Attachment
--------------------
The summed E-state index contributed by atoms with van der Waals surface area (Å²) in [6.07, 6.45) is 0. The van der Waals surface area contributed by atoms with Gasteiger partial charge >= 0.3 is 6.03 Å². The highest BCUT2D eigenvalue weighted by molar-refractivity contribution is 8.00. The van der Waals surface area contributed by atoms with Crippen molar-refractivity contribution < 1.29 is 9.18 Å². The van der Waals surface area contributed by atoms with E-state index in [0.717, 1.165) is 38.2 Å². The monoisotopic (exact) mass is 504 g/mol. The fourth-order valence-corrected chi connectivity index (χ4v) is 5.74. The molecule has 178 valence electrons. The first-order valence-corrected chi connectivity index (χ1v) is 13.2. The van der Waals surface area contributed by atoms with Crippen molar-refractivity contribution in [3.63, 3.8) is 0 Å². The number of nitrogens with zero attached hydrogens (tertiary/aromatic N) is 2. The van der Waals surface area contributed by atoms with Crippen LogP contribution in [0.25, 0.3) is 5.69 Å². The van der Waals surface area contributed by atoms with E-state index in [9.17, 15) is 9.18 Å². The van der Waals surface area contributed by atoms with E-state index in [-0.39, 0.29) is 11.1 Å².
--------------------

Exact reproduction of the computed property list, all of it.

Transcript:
The summed E-state index contributed by atoms with van der Waals surface area (Å²) in [6.07, 6.45) is 0. The van der Waals surface area contributed by atoms with Gasteiger partial charge >= 0.3 is 6.03 Å². The highest BCUT2D eigenvalue weighted by molar-refractivity contribution is 8.00. The van der Waals surface area contributed by atoms with Crippen molar-refractivity contribution < 1.29 is 9.18 Å². The van der Waals surface area contributed by atoms with E-state index in [0.717, 1.165) is 38.2 Å². The monoisotopic (exact) mass is 504 g/mol. The fourth-order valence-corrected chi connectivity index (χ4v) is 5.74. The molecule has 178 valence electrons. The first-order valence-corrected chi connectivity index (χ1v) is 13.2. The van der Waals surface area contributed by atoms with Crippen molar-refractivity contribution in [3.63, 3.8) is 0 Å². The number of nitrogens with zero attached hydrogens (tertiary/aromatic N) is 2. The van der Waals surface area contributed by atoms with Crippen LogP contribution in [0.25, 0.3) is 5.69 Å². The van der Waals surface area contributed by atoms with E-state index in [9.17, 15) is 9.18 Å². The van der Waals surface area contributed by atoms with E-state index in [-0.39, 0.29) is 11.1 Å².